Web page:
We live saturated with information, plugged into devices using applications that daily, hourly and minute-by-minute repeat and reinforce messages that convey information, anxiety and concern. As parents we not only have to figure out what age-appropriate access we want for our children, but also how to manage our own responses to this never-ending barrage. Click here to read the entire article.

We found some websites with helpful resources to help begin to build mindfulness into your daily routine:

  • So you like the way you feel after practicing some deep breathing and want to find a way to fit some kind of mindful practice into your daily routine. One route is to use an app on your phone. There are some good free apps available. The magazine Mindful has some suggestions.
  • Want to start your week off right? Check out where you’ll find a weekly tip for refreshing your mind.
  • Turn making a mistake into a problem-solving opportunity. Brain science research tells us that making mistakes can help us learn. Doing it wrong should send the message to work harder to get it right, not discourage you from trying. Click here to read the entire article.
  • This article is from our website and provides practical suggestions for starting to use one of the key tools of mindfulness. Can Meditation Positively Impact Your teenager? It Absolutely Can! A teenager’s life is full of stressful decisions and difficult emotions. Meditation is known to reduce conditions that start in adolescence, including anxiety, depression, and stress. Meditation is the purposeful focusing of the mind, which trains your mind to your mind to slow down, relax, and stay positive. Click here to read the entire article.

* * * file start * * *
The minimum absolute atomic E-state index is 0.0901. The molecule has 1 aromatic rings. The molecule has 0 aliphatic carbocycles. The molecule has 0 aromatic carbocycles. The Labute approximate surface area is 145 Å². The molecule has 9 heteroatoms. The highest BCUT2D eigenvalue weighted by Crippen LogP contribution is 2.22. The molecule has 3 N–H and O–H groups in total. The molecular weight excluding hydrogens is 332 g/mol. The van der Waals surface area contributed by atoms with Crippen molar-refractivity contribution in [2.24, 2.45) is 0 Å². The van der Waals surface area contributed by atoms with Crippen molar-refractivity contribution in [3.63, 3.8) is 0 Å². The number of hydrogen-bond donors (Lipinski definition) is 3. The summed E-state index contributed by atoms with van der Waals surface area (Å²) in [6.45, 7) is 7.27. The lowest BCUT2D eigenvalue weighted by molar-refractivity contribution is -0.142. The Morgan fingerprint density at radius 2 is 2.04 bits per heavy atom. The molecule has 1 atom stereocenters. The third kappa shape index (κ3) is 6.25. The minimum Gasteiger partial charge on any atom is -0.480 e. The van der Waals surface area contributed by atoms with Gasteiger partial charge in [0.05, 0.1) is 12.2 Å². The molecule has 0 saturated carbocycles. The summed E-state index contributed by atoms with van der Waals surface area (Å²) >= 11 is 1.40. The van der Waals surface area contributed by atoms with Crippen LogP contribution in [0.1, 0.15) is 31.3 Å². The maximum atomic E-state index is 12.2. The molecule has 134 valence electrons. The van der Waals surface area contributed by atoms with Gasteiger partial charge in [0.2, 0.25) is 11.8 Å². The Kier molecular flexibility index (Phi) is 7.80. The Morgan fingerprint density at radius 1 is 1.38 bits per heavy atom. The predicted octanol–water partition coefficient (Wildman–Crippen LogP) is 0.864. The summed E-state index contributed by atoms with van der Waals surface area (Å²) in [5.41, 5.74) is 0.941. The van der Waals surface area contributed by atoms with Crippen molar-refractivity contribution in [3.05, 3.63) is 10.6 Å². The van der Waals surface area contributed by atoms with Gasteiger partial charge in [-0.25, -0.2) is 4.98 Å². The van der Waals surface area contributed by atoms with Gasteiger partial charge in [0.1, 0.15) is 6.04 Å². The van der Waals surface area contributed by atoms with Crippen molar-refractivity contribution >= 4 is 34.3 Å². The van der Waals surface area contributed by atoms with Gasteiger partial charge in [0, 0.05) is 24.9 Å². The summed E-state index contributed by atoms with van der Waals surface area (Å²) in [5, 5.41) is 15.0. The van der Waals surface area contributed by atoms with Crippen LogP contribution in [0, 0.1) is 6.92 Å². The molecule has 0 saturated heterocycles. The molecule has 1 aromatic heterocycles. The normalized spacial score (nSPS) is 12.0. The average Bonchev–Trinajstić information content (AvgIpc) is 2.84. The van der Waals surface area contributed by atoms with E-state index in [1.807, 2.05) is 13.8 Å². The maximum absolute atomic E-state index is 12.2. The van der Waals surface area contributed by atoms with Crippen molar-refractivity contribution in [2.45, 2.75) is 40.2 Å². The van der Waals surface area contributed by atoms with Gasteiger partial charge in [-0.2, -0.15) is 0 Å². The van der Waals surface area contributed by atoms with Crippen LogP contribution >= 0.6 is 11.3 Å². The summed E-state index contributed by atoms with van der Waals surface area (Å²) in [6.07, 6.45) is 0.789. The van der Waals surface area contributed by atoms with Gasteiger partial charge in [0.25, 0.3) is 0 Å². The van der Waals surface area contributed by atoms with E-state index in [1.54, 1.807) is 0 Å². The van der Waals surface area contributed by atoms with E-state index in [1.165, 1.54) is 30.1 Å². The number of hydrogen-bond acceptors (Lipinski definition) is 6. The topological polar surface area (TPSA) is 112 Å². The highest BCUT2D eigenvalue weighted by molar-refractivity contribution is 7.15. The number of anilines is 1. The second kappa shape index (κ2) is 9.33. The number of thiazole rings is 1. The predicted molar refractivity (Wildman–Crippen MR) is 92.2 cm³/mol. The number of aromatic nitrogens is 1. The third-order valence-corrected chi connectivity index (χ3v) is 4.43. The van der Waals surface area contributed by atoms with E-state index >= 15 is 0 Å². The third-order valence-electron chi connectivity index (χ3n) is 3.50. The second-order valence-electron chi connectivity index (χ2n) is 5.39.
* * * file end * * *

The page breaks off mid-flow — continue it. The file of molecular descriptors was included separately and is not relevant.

Feeling blue? Eat Dark Chocolate

Looking for a rationale to keeping a bar of dark chocolate in the drawer for emergencies? In a recent study a cross-sectional survey of 13,626 adults found that after eating dark chocolate, people experienced less depressive symptoms. If you only like milk chocolate, you’re out of luck, the chocolate has to have at least 45% cocoa. Click here to read the entire article. 


Looking for more parenting resources? Click here to visit our parenting website: